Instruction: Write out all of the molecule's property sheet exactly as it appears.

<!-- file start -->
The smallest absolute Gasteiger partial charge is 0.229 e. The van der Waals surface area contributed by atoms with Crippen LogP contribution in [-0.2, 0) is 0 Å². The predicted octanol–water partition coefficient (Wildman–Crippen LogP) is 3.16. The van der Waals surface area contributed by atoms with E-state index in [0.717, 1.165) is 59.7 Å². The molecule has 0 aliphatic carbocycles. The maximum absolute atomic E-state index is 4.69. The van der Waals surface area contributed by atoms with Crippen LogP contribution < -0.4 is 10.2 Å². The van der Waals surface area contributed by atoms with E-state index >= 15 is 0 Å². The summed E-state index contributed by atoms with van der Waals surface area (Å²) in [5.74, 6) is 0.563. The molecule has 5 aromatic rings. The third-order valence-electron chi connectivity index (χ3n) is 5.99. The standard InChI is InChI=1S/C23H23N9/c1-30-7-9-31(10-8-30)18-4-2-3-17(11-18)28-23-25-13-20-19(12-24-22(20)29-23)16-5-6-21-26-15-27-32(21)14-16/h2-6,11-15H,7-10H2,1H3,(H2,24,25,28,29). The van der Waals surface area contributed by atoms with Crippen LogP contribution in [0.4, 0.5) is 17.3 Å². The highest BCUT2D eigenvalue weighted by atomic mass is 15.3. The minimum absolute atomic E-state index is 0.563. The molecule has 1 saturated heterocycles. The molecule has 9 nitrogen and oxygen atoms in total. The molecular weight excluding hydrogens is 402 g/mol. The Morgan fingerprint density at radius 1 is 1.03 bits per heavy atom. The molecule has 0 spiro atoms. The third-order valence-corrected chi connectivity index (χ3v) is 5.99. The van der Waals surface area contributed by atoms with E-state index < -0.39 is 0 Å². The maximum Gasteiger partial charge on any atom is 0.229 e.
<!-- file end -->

The smallest absolute Gasteiger partial charge is 0.229 e. The van der Waals surface area contributed by atoms with Crippen LogP contribution in [-0.2, 0) is 0 Å². The predicted octanol–water partition coefficient (Wildman–Crippen LogP) is 3.16. The van der Waals surface area contributed by atoms with E-state index in [0.717, 1.165) is 59.7 Å². The molecule has 0 aliphatic carbocycles. The maximum absolute atomic E-state index is 4.69. The van der Waals surface area contributed by atoms with Crippen LogP contribution < -0.4 is 10.2 Å². The van der Waals surface area contributed by atoms with E-state index >= 15 is 0 Å². The summed E-state index contributed by atoms with van der Waals surface area (Å²) in [5.74, 6) is 0.563. The molecule has 5 aromatic rings. The third-order valence-electron chi connectivity index (χ3n) is 5.99. The standard InChI is InChI=1S/C23H23N9/c1-30-7-9-31(10-8-30)18-4-2-3-17(11-18)28-23-25-13-20-19(12-24-22(20)29-23)16-5-6-21-26-15-27-32(21)14-16/h2-6,11-15H,7-10H2,1H3,(H2,24,25,28,29). The van der Waals surface area contributed by atoms with Crippen LogP contribution in [0.4, 0.5) is 17.3 Å². The highest BCUT2D eigenvalue weighted by atomic mass is 15.3. The minimum absolute atomic E-state index is 0.563. The molecule has 1 saturated heterocycles. The molecule has 9 nitrogen and oxygen atoms in total. The molecular weight excluding hydrogens is 402 g/mol. The Morgan fingerprint density at radius 1 is 1.03 bits per heavy atom. The molecule has 0 spiro atoms. The third-order valence-corrected chi connectivity index (χ3v) is 5.99. The van der Waals surface area contributed by atoms with E-state index < -0.39 is 0 Å². The maximum Gasteiger partial charge on any atom is 0.229 e.